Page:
One of the things I liked about the old rcs revision control system was that
it supported keyword expansion in files. Unlike systems like
git revision control system cannot provide keyword
expansion. The cause for this is that you can’t modify a file with information
about the commit after you’ve committed, because
git checksums the file first.
Git git will let you inject text in a file when it is checked out, and remove
it when it is checked in. There are two ways of doing this. First, you can use
ident attribute. For any file type that has the
.gitattributes), git will look for the string
checkout and add the SHA-1 of the blob to it like this:
daf7affdeadc31cbcf8689f2ac5fcb6ecb6fd85e $. While this unambiguously
identifies the commit, it is not all that practical.
- It cannot tell you the relative order of two commits.
- It doesn’t tell you the commit date.
Luckily, keyword expansion can be done with git using attributes.
In my global git configuration file (
~/.gitconfig) I have defined a
filter called “kw”:
[filter "kw"] clean = kwclean smudge = kwset
To the extent possible under law, Roland Smith has waived all copyright and
related or neighboring rights to
works are published from the Netherlands.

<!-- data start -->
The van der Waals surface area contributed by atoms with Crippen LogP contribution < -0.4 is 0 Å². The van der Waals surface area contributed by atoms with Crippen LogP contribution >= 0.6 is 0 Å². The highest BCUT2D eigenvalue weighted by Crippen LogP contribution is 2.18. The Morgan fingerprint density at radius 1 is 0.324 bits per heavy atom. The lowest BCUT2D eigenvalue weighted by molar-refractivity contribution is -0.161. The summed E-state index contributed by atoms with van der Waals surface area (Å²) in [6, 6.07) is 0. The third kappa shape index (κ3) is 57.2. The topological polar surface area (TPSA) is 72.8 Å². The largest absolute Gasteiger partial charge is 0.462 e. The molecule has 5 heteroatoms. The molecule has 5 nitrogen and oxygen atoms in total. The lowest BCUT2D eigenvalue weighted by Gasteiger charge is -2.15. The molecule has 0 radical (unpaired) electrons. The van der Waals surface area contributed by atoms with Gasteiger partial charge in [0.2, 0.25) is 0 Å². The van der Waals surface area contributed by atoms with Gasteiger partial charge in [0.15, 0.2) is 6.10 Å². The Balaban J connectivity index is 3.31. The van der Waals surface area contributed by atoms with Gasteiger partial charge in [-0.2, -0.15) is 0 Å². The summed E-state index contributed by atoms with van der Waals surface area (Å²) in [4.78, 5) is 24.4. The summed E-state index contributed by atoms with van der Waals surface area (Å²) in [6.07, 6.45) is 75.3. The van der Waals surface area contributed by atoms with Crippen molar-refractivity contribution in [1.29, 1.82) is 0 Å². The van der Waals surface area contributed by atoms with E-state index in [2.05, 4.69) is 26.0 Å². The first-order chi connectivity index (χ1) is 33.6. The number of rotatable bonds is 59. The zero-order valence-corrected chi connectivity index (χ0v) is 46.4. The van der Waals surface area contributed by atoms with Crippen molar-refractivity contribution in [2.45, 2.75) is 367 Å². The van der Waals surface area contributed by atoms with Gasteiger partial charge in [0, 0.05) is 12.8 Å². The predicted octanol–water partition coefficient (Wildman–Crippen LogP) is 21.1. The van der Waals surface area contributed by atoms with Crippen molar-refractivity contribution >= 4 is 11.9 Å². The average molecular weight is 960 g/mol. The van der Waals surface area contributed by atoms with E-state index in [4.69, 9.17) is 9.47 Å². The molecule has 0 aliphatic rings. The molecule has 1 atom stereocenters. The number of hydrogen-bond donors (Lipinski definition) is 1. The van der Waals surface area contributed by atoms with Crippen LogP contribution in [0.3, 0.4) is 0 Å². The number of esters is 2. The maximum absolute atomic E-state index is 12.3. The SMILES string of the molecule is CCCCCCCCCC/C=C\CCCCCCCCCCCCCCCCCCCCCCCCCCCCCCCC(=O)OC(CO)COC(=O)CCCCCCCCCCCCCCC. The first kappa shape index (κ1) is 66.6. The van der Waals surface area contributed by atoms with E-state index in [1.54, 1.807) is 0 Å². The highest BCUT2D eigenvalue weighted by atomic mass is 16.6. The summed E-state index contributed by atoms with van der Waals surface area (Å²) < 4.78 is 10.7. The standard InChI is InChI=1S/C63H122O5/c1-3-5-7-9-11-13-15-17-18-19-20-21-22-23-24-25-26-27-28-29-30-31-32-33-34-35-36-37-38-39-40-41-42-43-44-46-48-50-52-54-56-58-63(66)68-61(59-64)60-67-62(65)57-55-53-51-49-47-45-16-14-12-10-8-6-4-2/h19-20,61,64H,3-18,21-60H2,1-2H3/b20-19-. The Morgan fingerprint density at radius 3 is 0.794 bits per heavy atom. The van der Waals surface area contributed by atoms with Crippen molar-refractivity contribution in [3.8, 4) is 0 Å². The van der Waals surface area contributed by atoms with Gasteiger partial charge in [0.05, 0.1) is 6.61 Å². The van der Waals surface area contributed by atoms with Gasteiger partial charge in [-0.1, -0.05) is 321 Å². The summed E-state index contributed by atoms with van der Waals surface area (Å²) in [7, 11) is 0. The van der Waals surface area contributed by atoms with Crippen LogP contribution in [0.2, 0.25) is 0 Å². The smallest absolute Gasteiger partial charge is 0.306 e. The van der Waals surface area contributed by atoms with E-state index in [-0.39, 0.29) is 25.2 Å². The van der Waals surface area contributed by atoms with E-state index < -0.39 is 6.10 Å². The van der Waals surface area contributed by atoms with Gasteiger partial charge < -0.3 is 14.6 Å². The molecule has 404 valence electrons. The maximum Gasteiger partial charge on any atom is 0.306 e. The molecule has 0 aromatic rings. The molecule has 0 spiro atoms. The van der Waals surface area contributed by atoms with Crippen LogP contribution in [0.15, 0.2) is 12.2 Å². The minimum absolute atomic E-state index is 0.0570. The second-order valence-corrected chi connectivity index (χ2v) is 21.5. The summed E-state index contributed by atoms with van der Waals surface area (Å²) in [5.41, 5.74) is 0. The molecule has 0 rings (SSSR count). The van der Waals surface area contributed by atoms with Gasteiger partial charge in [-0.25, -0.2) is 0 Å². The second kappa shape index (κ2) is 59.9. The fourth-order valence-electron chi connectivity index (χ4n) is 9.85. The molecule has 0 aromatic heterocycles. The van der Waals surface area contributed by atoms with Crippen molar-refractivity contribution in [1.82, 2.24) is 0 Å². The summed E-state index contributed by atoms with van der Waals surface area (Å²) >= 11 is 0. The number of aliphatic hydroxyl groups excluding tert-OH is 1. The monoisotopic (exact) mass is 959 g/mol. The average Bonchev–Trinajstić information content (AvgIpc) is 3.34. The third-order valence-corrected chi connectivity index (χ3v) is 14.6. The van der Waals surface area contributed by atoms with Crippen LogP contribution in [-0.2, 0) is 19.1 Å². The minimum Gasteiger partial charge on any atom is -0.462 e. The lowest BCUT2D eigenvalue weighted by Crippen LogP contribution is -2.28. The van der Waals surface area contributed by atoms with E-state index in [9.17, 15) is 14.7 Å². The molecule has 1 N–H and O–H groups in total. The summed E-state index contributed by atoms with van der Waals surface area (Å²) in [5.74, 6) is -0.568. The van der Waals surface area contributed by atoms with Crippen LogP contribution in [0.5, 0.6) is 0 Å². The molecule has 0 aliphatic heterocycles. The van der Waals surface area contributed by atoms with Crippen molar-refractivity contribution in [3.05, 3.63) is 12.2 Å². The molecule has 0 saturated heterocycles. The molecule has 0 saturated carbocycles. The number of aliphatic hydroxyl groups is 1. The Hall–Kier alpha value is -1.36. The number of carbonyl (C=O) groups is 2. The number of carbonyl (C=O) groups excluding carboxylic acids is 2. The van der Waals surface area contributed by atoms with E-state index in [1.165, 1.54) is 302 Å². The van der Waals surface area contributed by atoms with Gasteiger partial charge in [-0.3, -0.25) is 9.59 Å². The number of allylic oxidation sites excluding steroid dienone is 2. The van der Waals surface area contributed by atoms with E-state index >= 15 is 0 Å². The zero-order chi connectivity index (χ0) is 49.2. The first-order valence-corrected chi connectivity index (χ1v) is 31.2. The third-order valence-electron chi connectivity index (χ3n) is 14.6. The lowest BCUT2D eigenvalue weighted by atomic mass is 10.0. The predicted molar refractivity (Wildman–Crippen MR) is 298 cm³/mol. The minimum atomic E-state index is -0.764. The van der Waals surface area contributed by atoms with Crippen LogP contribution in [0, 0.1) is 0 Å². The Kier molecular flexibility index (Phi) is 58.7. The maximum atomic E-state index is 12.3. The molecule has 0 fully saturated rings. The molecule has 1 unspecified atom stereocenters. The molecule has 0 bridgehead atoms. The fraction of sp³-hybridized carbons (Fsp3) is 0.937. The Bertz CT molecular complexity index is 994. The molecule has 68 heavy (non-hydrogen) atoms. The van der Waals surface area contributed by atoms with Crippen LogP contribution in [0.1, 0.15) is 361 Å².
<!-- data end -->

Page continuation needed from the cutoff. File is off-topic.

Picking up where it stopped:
To enable these substitutions, you have to use git attributes. E.g. to have
keyword substitutions in all files in a repository, you need to add the
following to the
.gitattributes file in that repository;
Such a general use of filters can be problematic with e.g. binary files like pictures. As a rule, modifying the contents of a binary (especially adding or removing bytes) tends to break them.
It is therefore better to be explicit and specific as to what types of file the filter should apply to;
*.py filter=kw *.txt filter=kw
With this filter setup, file types that contain keywords and which are listed
as such in the
.gitattributes file will have them expanded on checkout.
To make these updated keywords visible in the working directory, changed
objects will have to be checked out after their changes have been committed.
To accomplish this, we can use the
post-commit hook. There are several
possible choices here. You can e.g.:
- Check out the files which have changed since the previous commit.
- Check out all files.
The first one is probably the most common case. I wrote the script update-modified-keywords.py for it. After a check-in it checks out all the files that were modified in the last commit.
But if all the directories in one file are part of one project, you probably want all files to carry the same date/revision. This is what the update-all-keywords.py script is for. After a check-in it checks out all the files that are under git’s control.
Put both these scripts in a location in your
$PATH, and then make symbolic
.git/hooks/post-commit to the appropriate script.
For comments, please send me an e-mail.
- Convert RCS history to git
- Removing big files from git history
- Making a subset of a git repository
- Initializing a new git repo for a project